Monthly Archives: June 2013

Australians : the comeback champions?

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This guy, nice guy, quite popular, he dies. All his friends are upset. He’s gone but never quite forgotten – not long later he makes a miraculous comeback. In church that’s the story of Lazarus, in politics it’s Kevin Rudd.

There is another story – these men, tired, from all the running are finally found in a field. Certain defeat looms before them, then their captain looks around and says, “Do nit be afraid. There are more with us than against us” as an army of loyal supports appears.

In the Bible that’s the story of Elisha in 2 Kings 6, in sport it’s Queensland taking the State Of Origin field in Brisbane last night.

Last one – a warning to the British and Irish Lions from the prophet Micah

“Do not gloat over me, my enemy!
Though I have fallen, I will rise.”

Watch out for Kurtley Beale!

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Yes Jesus loves them!

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The hardest thing about following Jesus is loving the ones he loves.

We all have them, at work, at school, in our circle of extended acquaintances – those people we just can’t get on with. There is usually no real reason for it, just a sort of a ‘like’ block – you just don’t like them and they (usually) don’t like you. It’s no one’s fault, it’s not a result of a fight or argument, it’s what people call a ‘personality clash.’ You can still be polite but you just can’t bring yourself to like them.

But you’ve got to love them.

Racism is something I have never understood. I really can’t make out why the colour of your skin can make you more or less worthy, more or less a person. It’s something I just don’t get. Maybe it’s my upbringing (although in a small town in North Wales in the 70’s they weren’t many people who didn’t have my skin colour), maybe it’s the people I’ve met along the road, I don’t know but I just don’t understand the racist mind. I would go as far as to say I hate racism. I hate what racists stand for, what they believe, their narrow minded view of humanity. I want to hate the racists too.

But I’ve got to love them.

Pedophiles! To quote most of society – they are the scum of the earth. Especially the ones the trawl for and then train young children. The very thought abhors me. Our justice system cannot be too harsh on them – there is NO justification for what they do and I hate the thought of even one free to continue their evil ways.

But I’ve got to love them.

Westboro Baptist Church, The ACL and various other bigots. I hate what they stand for, I hate the fact they use the name of Jesus to justify all their very unChristlike behaviour. I hate that they have influenced the media so much that most people think that every Christian is just as bigoted and hate filled as they are. As institutions I loathe them – but the individuals that make up those institutions –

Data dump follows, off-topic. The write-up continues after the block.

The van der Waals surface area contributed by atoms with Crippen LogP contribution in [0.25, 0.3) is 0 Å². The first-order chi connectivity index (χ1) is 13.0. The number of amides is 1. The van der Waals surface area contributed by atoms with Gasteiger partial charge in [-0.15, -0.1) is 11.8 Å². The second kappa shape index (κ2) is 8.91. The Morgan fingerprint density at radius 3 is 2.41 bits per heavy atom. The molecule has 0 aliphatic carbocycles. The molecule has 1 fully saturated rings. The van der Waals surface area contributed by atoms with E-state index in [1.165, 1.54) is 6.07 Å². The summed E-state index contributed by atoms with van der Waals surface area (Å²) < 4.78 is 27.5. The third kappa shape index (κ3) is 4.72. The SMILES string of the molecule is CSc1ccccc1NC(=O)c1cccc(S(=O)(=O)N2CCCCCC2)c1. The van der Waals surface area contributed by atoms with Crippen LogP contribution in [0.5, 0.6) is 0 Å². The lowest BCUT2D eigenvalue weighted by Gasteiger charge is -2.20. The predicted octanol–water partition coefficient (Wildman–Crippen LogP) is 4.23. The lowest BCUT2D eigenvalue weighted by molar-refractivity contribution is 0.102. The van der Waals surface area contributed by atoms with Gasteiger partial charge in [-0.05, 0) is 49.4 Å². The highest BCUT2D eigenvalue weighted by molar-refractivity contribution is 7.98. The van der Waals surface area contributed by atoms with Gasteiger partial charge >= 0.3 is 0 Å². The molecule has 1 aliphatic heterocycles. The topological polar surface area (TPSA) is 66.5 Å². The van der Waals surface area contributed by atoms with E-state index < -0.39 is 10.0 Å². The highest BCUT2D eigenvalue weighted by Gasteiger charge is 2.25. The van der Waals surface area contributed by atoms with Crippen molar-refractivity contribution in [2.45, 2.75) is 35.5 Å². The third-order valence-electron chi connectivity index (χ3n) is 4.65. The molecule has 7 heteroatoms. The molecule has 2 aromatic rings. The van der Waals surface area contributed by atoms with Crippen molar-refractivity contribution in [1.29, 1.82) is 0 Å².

Well, I’ve got to love them.

By now you’re getting the idea I hope. It may be a difficult concept but you should be catching on –

Murderers – hate what they do – but I’ve got to love them

Wife beaters – hate what they do – but I’ve got to love them

Most politicians – as shallow as a dried up pond – but I’ve got to love them

Homophobes – all people are different, get over it – I’ve got to love them

English rugby fans – I don’t hate them but they are a bunch of misguided, self righteous, know it alls – but I’ve got to love them

I could make the list a very long one and after each category I would have to put – but I’ve got to love them.

This is what makes following Jesus so hard. It is not an easy option, it does not make you a soft person. It is one of the most difficult things imaginable – Jesus calls us to love the people that every fibre in our being is telling us to hate. Those that we consider the lowest of the low – there we are called to love. Those who hold the complete opposite views to us – we are called to love. Those who would use terrorism to wipe out what we believe in and stand for – we are called to love.

They are all children of God, they are all loved and valued by him. We may not see their worth but he does. If one person counts, then everybody counts!

It may be hard for us to understand and even harder for us to do but we are called to love everyone.

And loving them means we should try and show them what it means to be a follower of Christ – that they, who ever they are, have value and worth. That Christ died for them as much as for us and that they, too, can be accepted. We may not like what they stand for, or what they do but we should love them, selflessly, as Christ does.

Oh, following Christ is far harder than not following him. Jesus is not selective – he loves everyone.

Now I take strength in the fact that Jesus never said we have to like everyone, just love them. That I can try to do….

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Accordions

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Accordion to a recent survey, replacing words with the names of musical instruments often goes undetected.

(Ignore the spelling mistake – the perpetrator has been punished!)

Did you see the error in the sign? (Not the spelling mistake.) Did you notice the musical instrument? Read it again – did you see it this time?

If you missed it how many other things do you miss every day? Things that are familiar or unwanted become almost invisible to us.

Years ago, when I was a minister in Wales I dressed as a homeless guy and sat in front of the church on a Sunday morning. I made exactly £1.27 in the hour before worship, most of it from people who didn’t go into church. NO ONE who went into the service spared one moment for the homeless guy outside the gates of their church. I was totally invisible – the accordion in our sign.

The accordion is a great metaphor for the lost of society. There are very few people who like the accordion as an instrument and even played well it is not a glamorous one. You are not going to impress the girl next door by saying, “I pay the accordion, you know.” The accordion is best left alone…see what I mean?

Do we see the big issue seller on the streets of the city? The homeless person sitting outside the library? The person with a disability on the train? Do we remember the hidden asylum seekers in the camps? Our world is full of accordions – and it was these people that Jesus showed are the most important. He spoke to lepers (unheard of in his time), he dined with tax collectors and ‘sinners’ (simply just not done), he spent his time with prostitutes (and not in the way everybody else did) and walked with outcasts, the lowest of the low. The individuals most people miss are the ones Jesus made a beeline for – the accordions.